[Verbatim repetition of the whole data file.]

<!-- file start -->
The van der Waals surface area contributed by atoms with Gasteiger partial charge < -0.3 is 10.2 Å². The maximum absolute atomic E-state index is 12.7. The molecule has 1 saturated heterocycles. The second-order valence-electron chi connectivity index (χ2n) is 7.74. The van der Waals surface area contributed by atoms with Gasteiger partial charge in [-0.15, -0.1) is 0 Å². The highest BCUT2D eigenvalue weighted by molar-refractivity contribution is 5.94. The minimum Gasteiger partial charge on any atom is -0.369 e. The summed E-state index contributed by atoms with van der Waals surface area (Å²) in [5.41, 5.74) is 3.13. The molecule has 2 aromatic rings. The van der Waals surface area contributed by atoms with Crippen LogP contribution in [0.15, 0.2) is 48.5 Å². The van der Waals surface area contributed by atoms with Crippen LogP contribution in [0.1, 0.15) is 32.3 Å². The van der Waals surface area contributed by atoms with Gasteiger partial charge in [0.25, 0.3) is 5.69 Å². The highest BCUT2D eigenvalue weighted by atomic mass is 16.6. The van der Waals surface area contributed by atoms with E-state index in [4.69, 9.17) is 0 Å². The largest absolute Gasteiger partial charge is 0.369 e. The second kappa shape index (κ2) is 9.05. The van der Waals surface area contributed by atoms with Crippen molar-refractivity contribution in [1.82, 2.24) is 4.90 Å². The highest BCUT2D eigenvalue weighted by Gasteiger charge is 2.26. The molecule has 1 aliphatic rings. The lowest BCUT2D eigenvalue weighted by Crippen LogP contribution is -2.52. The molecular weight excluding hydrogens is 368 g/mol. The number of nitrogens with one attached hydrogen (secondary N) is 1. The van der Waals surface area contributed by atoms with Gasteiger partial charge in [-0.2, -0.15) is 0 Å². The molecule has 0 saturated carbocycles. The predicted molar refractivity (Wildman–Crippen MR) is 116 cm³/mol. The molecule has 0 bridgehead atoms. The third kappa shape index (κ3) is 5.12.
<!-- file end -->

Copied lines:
The van der Waals surface area contributed by atoms with Gasteiger partial charge < -0.3 is 10.2 Å². The maximum absolute atomic E-state index is 12.7. The molecule has 1 saturated heterocycles. The second-order valence-electron chi connectivity index (χ2n) is 7.74. The van der Waals surface area contributed by atoms with Gasteiger partial charge in [-0.15, -0.1) is 0 Å². The highest BCUT2D eigenvalue weighted by molar-refractivity contribution is 5.94. The minimum Gasteiger partial charge on any atom is -0.369 e. The summed E-state index contributed by atoms with van der Waals surface area (Å²) in [5.41, 5.74) is 3.13. The molecule has 2 aromatic rings. The van der Waals surface area contributed by atoms with Crippen LogP contribution in [0.15, 0.2) is 48.5 Å². The van der Waals surface area contributed by atoms with Crippen LogP contribution in [0.1, 0.15) is 32.3 Å². The van der Waals surface area contributed by atoms with Gasteiger partial charge in [0.25, 0.3) is 5.69 Å². The highest BCUT2D eigenvalue weighted by atomic mass is 16.6. The van der Waals surface area contributed by atoms with E-state index in [4.69, 9.17) is 0 Å². The largest absolute Gasteiger partial charge is 0.369 e. The second kappa shape index (κ2) is 9.05. The van der Waals surface area contributed by atoms with Crippen molar-refractivity contribution in [1.82, 2.24) is 4.90 Å². The highest BCUT2D eigenvalue weighted by Gasteiger charge is 2.26. The molecule has 1 aliphatic rings. The lowest BCUT2D eigenvalue weighted by Crippen LogP contribution is -2.52. The molecular weight excluding hydrogens is 368 g/mol. The number of nitrogens with one attached hydrogen (secondary N) is 1. The van der Waals surface area contributed by atoms with Gasteiger partial charge in [-0.2, -0.15) is 0 Å². The molecule has 0 saturated carbocycles. The predicted molar refractivity (Wildman–Crippen MR) is 116 cm³/mol. The molecule has 0 bridgehead atoms. The third kappa shape index (κ3) is 5.12.